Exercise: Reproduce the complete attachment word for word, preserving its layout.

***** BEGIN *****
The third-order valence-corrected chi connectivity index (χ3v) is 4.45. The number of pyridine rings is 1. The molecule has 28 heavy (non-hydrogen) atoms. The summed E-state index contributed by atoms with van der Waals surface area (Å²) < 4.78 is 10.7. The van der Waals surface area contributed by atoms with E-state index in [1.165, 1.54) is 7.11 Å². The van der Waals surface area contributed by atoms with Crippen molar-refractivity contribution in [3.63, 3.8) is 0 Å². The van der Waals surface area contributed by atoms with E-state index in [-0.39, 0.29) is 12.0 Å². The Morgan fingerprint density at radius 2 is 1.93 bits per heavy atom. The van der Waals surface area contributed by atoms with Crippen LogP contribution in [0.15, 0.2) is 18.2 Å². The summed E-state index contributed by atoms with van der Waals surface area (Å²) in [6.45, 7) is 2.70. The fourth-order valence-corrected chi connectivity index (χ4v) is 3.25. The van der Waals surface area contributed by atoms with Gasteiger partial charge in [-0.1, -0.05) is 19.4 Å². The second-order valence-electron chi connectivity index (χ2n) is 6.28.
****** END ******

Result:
The third-order valence-corrected chi connectivity index (χ3v) is 4.45. The number of pyridine rings is 1. The molecule has 28 heavy (non-hydrogen) atoms. The summed E-state index contributed by atoms with van der Waals surface area (Å²) < 4.78 is 10.7. The van der Waals surface area contributed by atoms with E-state index in [1.165, 1.54) is 7.11 Å². The van der Waals surface area contributed by atoms with Crippen molar-refractivity contribution in [3.63, 3.8) is 0 Å². The van der Waals surface area contributed by atoms with E-state index in [-0.39, 0.29) is 12.0 Å². The Morgan fingerprint density at radius 2 is 1.93 bits per heavy atom. The van der Waals surface area contributed by atoms with Crippen LogP contribution in [0.15, 0.2) is 18.2 Å². The summed E-state index contributed by atoms with van der Waals surface area (Å²) in [6.45, 7) is 2.70. The fourth-order valence-corrected chi connectivity index (χ4v) is 3.25. The van der Waals surface area contributed by atoms with Gasteiger partial charge in [-0.1, -0.05) is 19.4 Å². The second-order valence-electron chi connectivity index (χ2n) is 6.28.